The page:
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  Anne

The first part of this story is told by Mary Raftery in her article  “Left Free to Harass in Ireland ” Irish Times 19th January 2006 .

Anne is 33 years old. As a small child, she was sexually abused by a neighbour and she has spent years battling serious illness. She has been in and out of hospital for treatment of anorexia nervosa, a condition which has almost killed her.

But that is not all that Anne (which is not her real name) has had to contend with. During one of her stays in psychiatric hospital in 2000, she fell under the care of a British psychiatrist employed there as locum.

This was Dr. John Harding-Price, who worked in two Irish psychiatric hospitals – St. Luke’s in Clonmel and St Canice’s in Kilkenny – despite being under investigation and eventually struck off by the General Medical Council (GMC) in the UK .

Three patients in Britain had made complaints about him. The GMC found that in the case of a 17 – year-old patient, Harding-Price had “failed to respect her privacy and dignity” by keeping her undressed unnecessarily and by moving her underpants without her consent. This patient wept in distress as she gave evidence against him during the hearing.

Harding-Price had subjected another patient to persistent questioning about her sex life and had breached confidentiality. He had failed in his standard of clinical care to a third patient.

The GMC struck him off the register of medical practitioners, stating that his “conduct displays an approach to practice which has no place in medicine.”

Harding-Price appealed this decision to the Privy Council of the House of Lords, which rejected his case out of hand. Its judgment stated that he had shown “ a  remarkable  lack of insight into why [the patients]     had found h is conduct upsetting. The conclusion was irresistible that, given the opportunity, he would be likely to continue to put at risk the dignity and privacy of patients in the future.”

Unable to practise in Britain , Harding-Price arrived in this country and was promptly given a job by the South-eastern Health Board. He had been registered to practise here for a number of years and the Irish Medical Council decided to allow him to continue, despite the evidence from the UK.(“In Ireland you are treated like a gentleman, even if you are under investigation,” he told me.)

Meanwhile, Harding-Price had been treating Anne for her anorexia. She became distressed and alarmed at his attitude. At one stage, he lifted up her T-Shirt without her permission and told her she had a fine body for a woman. On another occasion, he attempted to bring her out to a local swimming pool, again contrary to her wishes.

Anne, with the support of her family, decided to take a complaint against Harding-Price to the health board. To allow him to mount a defence, the psychiatrist was given a copy of Anne’s medical file, on the strict undertaking that he return it upon completion of the investigation, an undertaking which he signed.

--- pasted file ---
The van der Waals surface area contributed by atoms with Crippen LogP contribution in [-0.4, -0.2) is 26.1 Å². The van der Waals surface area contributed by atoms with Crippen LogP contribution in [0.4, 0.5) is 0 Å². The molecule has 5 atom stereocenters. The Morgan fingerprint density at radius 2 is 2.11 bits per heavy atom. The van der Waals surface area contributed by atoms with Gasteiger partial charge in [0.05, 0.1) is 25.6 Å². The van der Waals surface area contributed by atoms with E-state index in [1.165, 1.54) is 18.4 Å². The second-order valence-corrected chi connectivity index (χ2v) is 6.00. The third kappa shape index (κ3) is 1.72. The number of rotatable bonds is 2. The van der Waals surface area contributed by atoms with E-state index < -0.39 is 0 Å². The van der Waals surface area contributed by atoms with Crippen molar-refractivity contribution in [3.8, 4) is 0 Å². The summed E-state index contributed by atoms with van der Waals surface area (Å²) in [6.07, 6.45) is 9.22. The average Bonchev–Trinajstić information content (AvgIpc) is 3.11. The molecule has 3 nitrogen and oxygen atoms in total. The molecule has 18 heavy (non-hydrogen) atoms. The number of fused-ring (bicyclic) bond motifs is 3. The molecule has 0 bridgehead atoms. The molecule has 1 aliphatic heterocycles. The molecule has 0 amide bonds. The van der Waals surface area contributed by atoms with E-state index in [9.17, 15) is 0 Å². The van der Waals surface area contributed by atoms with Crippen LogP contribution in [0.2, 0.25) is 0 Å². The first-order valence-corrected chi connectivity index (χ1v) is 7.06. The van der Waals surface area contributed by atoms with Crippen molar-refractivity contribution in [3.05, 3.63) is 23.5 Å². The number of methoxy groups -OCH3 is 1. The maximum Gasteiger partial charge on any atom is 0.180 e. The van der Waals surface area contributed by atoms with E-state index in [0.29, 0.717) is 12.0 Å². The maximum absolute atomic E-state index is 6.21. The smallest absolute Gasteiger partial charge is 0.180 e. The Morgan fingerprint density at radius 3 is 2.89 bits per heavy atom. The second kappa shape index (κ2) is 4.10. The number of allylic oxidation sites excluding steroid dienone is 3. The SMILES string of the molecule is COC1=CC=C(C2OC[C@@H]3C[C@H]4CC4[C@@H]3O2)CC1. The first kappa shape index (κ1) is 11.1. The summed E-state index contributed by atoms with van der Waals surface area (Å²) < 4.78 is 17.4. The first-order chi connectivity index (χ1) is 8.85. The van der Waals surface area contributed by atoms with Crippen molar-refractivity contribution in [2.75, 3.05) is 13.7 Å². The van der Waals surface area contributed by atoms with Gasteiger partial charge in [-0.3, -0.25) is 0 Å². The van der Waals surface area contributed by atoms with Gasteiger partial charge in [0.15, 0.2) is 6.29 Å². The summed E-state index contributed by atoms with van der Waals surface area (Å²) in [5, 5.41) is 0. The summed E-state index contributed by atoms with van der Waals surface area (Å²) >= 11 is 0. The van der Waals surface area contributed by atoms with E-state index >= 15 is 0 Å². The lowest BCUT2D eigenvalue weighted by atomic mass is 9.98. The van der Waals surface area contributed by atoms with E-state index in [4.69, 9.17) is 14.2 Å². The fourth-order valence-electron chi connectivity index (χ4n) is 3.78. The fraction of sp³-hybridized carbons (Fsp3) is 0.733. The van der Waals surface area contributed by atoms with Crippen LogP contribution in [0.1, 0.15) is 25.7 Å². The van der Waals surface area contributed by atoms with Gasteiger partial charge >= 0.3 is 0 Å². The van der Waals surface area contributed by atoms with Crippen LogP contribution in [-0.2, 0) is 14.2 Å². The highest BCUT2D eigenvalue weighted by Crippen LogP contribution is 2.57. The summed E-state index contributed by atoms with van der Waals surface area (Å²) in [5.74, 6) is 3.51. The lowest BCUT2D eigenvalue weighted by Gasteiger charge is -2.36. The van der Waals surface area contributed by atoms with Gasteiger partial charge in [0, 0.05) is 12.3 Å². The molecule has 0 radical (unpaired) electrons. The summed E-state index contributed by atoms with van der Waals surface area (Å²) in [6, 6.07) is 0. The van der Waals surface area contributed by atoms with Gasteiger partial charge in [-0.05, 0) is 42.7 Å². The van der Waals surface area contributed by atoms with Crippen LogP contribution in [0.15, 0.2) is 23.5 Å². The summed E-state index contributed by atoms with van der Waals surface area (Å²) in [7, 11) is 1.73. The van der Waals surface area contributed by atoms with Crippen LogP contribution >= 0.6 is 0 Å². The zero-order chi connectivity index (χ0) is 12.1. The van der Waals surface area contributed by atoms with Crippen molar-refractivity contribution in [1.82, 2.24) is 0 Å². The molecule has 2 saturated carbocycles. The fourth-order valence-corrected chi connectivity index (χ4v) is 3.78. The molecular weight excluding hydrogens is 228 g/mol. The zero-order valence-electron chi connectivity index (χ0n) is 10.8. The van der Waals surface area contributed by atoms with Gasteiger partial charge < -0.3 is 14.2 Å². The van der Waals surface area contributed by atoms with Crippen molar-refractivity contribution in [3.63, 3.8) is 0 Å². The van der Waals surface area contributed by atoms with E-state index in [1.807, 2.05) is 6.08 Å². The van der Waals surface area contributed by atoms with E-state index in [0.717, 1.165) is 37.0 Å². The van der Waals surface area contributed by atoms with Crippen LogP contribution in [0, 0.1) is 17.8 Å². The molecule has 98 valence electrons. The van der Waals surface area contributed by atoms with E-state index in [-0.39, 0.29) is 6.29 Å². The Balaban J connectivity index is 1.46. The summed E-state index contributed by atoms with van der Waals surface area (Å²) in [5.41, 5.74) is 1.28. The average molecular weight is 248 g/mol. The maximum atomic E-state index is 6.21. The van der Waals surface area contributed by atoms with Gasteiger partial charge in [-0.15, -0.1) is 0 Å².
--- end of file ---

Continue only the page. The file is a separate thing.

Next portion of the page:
However, despite repeated requests from the health board, he did not return Anne’s highly sensitive and private medical notes. In fact, he proceeded to disseminate details from her file to third parties, in a flagrant breach of confidentiality.

He provided intimate details of Anne’s medical history to a newspaper and a local radio station. He also dispatched her entire file to the Minister for Health. Ann and her family complained to the Medical Council, who eventually found him guilty of professional misconduct for this in May 2005. They handed out only the mildest penalty of an admonishment.

Against specific instructions from the health board, Harding-Price also persisted in writing numerous letters to Anne herself, which only intensified her distress and her gnawing fear that her personal and private details were being spread far and wide. He even suggested publication of her story.

And these letters keep coming. The latest arrived just before Christmas. Anne is still being treated for anorexia and remains in a fragile state. She finds his letters deeply upsetting.

Anne’s mother, on her daughter’s behalf, took a further complaint to the Medical Council on this. “I felt that someone must be able to stop him harassing Anne and causing her such distress.” She told me. She had great hopes that the Medical Council would act to protect her daughter.

On Christmas Eve, she received the Medical Council’s decision. There would be no hearing, they said, as there was no prima-facie evidence against the doctor concerned.

The council also wrote to Harding-Price, to let him know he was off the hook. Incredibly though, it added the following: “Should you disseminate any further confidential information or make any contact with the  {X} family it may be left with no option but to hold an inquiry concerning your professional conduct.” Anne’s mother was outraged by this.